Not Enough Rocks? That’s Just How We Roll!
California has a lot of recent experience with shortages. The state has been short of money, short of water, short of jobs. But there’s a new shortage looming that could spell real trouble. I refer to a recent story in the Fresno Bee that describes a potential statewide shortage of rocks. Really, a report by the California Geological Survey says we might not have enough rocks, or sand, to keep up with demand from construction projects.
The report also says that California is going to need a lot of sand and gravel (aka “aggregate”) over the next several decades: 12 billion tons to be exact. Let me repeat that: 12 billion tons!!! And only a third of that is available from quarries that already have permits, hence the potential shortage.
Now, I recently paid a visit to the Inland Empire of Southern California – and I’m here to tell you, they have plenty of rocks down there. Sand, too. But, of course, it’s not that simple. You need the right kind of rocks and sand for construction projects and you need it in the right place, because moving a few thousand tons of rocks from the quarry to the project can get a little pricey. The farther you have to move it, the more expensive it gets. Bottom line is, we need more quarries to keep up with the expected demand — or we could come up short of rocks. Ideally, quarries are close to the projects, but no one wants one in their back yard, so deciding where to put new ones isn’t easy.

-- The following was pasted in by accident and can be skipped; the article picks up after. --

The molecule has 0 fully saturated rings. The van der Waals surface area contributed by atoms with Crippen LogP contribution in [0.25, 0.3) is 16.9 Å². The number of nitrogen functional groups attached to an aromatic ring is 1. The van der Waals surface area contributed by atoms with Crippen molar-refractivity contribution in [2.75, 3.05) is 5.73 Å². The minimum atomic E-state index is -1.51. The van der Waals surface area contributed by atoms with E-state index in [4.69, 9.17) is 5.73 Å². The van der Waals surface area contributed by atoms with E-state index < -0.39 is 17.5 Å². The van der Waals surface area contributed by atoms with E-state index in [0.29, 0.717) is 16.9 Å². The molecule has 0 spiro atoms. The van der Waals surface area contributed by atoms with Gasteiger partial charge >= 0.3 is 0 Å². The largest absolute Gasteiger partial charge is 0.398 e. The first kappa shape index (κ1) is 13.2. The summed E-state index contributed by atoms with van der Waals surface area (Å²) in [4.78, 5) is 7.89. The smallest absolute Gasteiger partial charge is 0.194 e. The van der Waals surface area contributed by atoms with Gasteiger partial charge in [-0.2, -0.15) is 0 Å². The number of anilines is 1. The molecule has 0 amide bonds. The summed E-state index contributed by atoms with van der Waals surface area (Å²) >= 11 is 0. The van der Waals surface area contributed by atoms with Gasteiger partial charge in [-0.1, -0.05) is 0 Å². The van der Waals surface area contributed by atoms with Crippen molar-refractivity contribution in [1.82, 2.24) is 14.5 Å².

The abstract from the report reads, in part: “This information is intended to help planners and decision-makers balance the need for construction aggregate with the many other competing land use issues in their jurisdictions, and to provide for adequate supplies of construction aggregate to meet future needs.” In fact, there is another recently released report that details all the deferred maintenance on local roads and bridges in California.
I am sure that when a new quarry is proposed or approved somewhere, somebody will suggest there can’t be a shortage of rocks because someone else’s head appears to be full of them. Making decisions that have direct impact on people’s lives and homes can’t be easy. The rock shortage merely illustrates a truism of government: Leadership requires making hard decisions, and having a thick skin doesn’t hurt either, because you never know when someone is going to start throwing rocks.
Gregg Fishman is the Communications Coordinator for the California State Association of Counties.
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